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Katsura Rikyu - kukan to katachi (Katsura Imperial Villa - its Space and Form)

  • Object type

  • Museum number

    2007,3007.76

  • Title (object)

    • Katsura Rikyu - kukan to katachi (Katsura Imperial Villa - its Space and Form)
  • Description

    Photobook. One volume. First edition.

  • Producer name

  • Date

    • 1983
  • Production place

  • Materials

  • Technique

  • Curator's comments

    Katsura is possibly the single most important piece of landscape gardening in combination with architecture in Japan. Designed and built in the early 17th century it is chiefly formed by a main palace area (Shoin) surrounded by groups of four tea-houses (Geppa-ro, Shokin-tei, Shoka-tei, and Shoi-ken), and a Buddhist chapel (Onrin-do) set in a spectacular landscape garden. The quality of Katsura lies in the fact that although every aspect of the enclosure has been minutely thought out, the whole appears to be entirely organic - to the point where it denies human influence. In the twentieth century Katsura became a major source of inspiration for modern architects like Bruno Taut and Walter Gropius who praised its clarity and functional aspects. After it had undergone extensive renovation Ishimoto revisited Katsura in the early '80s and came up with a substantially new product. The black-and-white photography of the previous publication had been well-suited for bringing out the sparse artificiality of the design within the garden, the present colour-plate book shows the paradisiacal nature of the garden in combination with the architecture. The modernist aspects of the place - which were an illusion in the first place - retreat. Surfaces of stones, texture of moss, shades of green, the spirit of Kobori Enshu's tea-ceremony, of refinement, and ultimately of striving towards enlightenment are brought out. Book design by Tanaka Ikko. (Titus Boeder, 4/07)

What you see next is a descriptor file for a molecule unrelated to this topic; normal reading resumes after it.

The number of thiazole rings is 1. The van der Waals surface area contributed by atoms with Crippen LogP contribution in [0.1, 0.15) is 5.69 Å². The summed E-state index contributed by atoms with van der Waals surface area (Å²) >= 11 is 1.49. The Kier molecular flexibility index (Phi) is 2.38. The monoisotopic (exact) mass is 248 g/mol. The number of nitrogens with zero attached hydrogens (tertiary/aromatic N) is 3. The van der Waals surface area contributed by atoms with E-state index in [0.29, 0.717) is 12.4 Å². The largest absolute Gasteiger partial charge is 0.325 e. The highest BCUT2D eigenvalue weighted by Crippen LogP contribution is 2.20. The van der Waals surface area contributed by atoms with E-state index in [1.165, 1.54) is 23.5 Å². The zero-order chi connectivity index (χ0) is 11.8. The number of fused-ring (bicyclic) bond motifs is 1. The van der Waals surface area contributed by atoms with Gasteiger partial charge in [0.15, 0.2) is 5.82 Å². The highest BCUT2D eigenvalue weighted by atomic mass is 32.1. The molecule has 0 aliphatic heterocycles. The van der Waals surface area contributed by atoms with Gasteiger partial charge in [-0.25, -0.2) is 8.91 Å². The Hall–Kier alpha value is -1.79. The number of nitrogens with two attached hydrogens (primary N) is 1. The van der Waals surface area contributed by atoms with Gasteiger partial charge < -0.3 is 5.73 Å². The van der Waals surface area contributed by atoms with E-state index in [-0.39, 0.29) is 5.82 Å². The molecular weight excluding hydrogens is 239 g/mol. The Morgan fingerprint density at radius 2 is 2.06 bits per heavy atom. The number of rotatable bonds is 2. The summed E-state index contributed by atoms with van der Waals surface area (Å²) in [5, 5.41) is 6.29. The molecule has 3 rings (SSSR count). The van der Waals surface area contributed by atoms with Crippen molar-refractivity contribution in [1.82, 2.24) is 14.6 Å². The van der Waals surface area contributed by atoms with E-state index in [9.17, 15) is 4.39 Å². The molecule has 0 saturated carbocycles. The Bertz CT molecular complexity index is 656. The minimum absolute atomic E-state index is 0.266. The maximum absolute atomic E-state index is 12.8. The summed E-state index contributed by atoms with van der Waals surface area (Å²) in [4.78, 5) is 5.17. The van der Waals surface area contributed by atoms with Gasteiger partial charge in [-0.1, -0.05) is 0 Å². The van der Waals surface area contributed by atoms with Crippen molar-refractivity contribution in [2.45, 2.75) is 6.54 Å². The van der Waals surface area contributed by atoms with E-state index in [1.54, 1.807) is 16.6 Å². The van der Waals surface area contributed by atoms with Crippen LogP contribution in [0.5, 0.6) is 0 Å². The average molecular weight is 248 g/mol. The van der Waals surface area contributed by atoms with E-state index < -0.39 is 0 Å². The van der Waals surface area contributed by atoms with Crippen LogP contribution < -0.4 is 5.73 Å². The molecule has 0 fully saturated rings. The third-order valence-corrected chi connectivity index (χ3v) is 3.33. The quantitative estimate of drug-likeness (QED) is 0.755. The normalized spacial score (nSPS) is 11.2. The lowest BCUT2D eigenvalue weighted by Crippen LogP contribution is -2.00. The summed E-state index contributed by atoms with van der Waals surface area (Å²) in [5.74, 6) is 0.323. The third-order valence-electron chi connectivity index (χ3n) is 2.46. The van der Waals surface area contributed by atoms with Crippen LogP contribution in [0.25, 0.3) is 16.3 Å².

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  • Associated places

  • Acquisition name

  • Acquisition date

    2007

  • Department

    Asia

  • Registration number

    2007,3007.76

  • Additional IDs

    • PB.75 (Photobook number)

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Object reference number: JCF16196

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